News Analysis: Google's Android platform is highly popular around the world. But the search giant has some issues it needs to resolve to solidify its leadership position in the mobile OS market.
Google's mobile business has been performing quite well for the
company. The search giant's Android operating system is easily besting
all other competitors around the world; a host of vendors are lining up
to work with Google; and most analysts would agree that over the next
several years, it will be the search giant that will lead all others in
total mobile software market share.
But for all the good progress at Google, there are also several major
issues with the company's mobile division that it needs to address in
the coming months and years. From its trouble with lawsuits to
continued fragmentation in the marketplace, there's no clear way for
Google to fully insulate itself from the multiple threats its mobile
division will have to contend with in the coming years.
Read on to find out more about Google's mobile troubles and how those
issues are affecting the company's ability to strengthen its leadership
position in the mobile OS marketplace.
1. It's losing on patents
Arguably Google's biggest threat in the mobile industry right now is
its patent portfolio. The search giant's patents pale in comparison to
those of Apple, RIM, and countless other companies, putting it at risk
of continued litigation. To help bolster its portfolio, Google recently bought 1,000 patents from IBM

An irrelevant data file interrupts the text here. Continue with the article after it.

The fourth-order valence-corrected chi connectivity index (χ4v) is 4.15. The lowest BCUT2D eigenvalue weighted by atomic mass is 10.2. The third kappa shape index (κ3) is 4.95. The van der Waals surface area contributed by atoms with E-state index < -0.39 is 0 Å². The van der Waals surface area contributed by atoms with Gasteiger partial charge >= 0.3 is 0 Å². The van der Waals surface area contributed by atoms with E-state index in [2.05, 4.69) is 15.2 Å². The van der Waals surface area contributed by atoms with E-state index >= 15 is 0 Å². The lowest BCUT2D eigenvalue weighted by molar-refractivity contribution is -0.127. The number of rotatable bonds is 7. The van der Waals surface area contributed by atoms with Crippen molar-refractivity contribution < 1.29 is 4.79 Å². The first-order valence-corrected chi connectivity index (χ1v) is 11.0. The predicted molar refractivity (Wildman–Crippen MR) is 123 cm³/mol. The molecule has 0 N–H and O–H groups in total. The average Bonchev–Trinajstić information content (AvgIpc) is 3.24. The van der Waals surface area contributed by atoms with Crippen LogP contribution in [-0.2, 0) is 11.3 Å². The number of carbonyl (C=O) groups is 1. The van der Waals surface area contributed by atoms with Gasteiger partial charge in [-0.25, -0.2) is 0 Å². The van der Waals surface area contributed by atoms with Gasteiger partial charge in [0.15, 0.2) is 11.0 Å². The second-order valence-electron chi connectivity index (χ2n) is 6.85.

The company also tried to acquire Nortel patents, but failed. Looking
ahead, Google must continue to buy patents, or it could be in deep
2. Lawsuits galore
Google and its Android partners have been hit hard by lawsuits. The
search giant is currently being sued by Oracle over claims that Android
violates some of the company's patents. Android vendors, including
Motorola, Barnes & Noble and HTC, among others, have also been
sued. If Google and its vendor partners lose some judgments, it could
prove extremely damaging for the search giant's mobile future.
3. Vendor quality is a mixed bag
Looking around the mobile space, there are several Android handsets that have proved attractive to consumers, led by the Samsung Galaxy S II smartphone
However, there are still a host of devices that those same folks won't
find so appealing, including the LG Vortex and Motorola Citrus, among
others. Simply put, Android handset quality is a bit of a mixed bag
right now. And considering Apple continues to deliver compelling
devices to consumers, Google is at a disadvantage. The time has come
for Google to make more demands on its handset partners to ensure the
design and quality of Android handsets are top-notch across the board.
It's best for every stakeholder.
4. It still hasn't sold consumers on tablets
When the Motorola Xoom launched, some believed that Google would
finally make inroads in the tablet space. But after that device failed,
due mainly to a less-than-stellar Android 3.0 Honeycomb installation,
it was back to the drawing board for the search giant. Now with Android
3.1 running on the Galaxy Tab 10.1, things have gotten better, but
they're still not where they need to be. Consumers still prefer the
iPad over all other tablets and if that continues, Google's mobile
business won't grow as robustly as it could.